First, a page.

There will be at least three debates during this time: one in New Hampshire, one in Nevada and one in Iowa. The contenders will report their fundraising totals for the preceding three months in mid-July, a make-or-break moment for some. And then comes the Ames straw poll on Aug. 13 in Iowa, the first real test of grass-roots energy and organizational heft for the wannabe nominees.
With all of that activity on the horizon, it’s worth looking at where the race stands now and where it’s likely to head in the next 98 days.
Former Massachusetts governor Mitt Romney, who plans to announce his bid on Thursday in New Hampshire, is the front-runner — a position strengthened by the recent decisions of former Arkansas governor Mike Huckabee and Indiana Gov. Mitch Daniels not to enter the race.
“Romney has been running an incredibly disciplined campaign, not allowing external forces to determine the strategy or timeline they think is best,” said Christian Ferry, a Republican strategist who served as deputy presidential campaign manager for Sen. John McCain (Ariz.) in 2008.
Romney, who raised more than $10 million in a single day this month, is almost certain to go for a shock-and-awe fundraising filing in July — a showing that will, at least temporarily, strengthen his hand as the leading GOP candidate.
If Romney as the race’s front-runner appears more settled, so, too, does the second tier of candidates aiming to be the alternative to him.
“The big factor I am seeing is Republican voters don’t want to go down the road again of picking the ‘next one in line,’ ” said Ed Goeas, a Republican pollster not aligned with any presidential campaign. That phenomenon, coupled with the Massachusetts health-care legislation Romney signed as governor, has created “a ceiling in the high 20s at best” for the front-runner, he added.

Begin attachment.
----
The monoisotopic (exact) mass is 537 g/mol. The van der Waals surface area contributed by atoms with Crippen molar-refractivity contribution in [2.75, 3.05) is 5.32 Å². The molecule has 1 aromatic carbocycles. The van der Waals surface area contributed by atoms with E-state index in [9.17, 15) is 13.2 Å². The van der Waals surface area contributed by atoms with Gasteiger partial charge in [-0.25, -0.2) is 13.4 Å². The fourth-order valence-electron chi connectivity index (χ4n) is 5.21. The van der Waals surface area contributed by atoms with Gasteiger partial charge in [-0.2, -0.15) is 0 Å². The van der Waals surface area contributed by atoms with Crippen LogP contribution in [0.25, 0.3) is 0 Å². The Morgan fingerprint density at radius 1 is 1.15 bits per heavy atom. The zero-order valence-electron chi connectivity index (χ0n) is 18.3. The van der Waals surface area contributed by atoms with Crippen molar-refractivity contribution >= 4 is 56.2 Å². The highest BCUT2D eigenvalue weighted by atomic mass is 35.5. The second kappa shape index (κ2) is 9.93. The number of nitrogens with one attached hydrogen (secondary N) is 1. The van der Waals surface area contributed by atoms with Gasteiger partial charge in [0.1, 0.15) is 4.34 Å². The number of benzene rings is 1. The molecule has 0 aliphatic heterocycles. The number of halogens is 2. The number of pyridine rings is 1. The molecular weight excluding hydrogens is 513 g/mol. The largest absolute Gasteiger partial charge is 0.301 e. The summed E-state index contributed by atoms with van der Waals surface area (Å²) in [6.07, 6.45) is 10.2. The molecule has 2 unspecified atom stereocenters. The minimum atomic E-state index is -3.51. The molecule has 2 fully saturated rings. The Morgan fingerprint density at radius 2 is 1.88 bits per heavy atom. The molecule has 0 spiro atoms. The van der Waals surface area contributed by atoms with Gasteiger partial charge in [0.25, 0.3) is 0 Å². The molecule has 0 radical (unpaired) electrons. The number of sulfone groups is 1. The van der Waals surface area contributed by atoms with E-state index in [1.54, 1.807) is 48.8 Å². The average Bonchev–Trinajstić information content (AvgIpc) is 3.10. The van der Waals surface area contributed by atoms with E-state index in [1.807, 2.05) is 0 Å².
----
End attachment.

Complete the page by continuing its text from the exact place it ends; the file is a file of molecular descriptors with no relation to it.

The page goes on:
Former Minnesota governor Tim Pawlenty holds the pole position to be the anti-Romney, having benefited over the past few months from hard work and luck. Without Huckabee in the race, he is now well positioned to win Iowa’s caucuses, a victory that would catapult him to instant credibility in the New Hampshire primary and beyond.
Less predictable but potentially more intriguing is former Utah governor Jon Huntsman, who returned from his post as ambassador to China less than a month ago and appears to be all but in the race.
Working for Huntsman are his personal wealth, his relative newness on the national stage and a foreign-policy expertise that’s lacking in the field. Working against him is his time spent working for Obama, as well as his support for civil unions and cap-and-trade energy legislation — positions that have created the idea that he is the moderate in the race.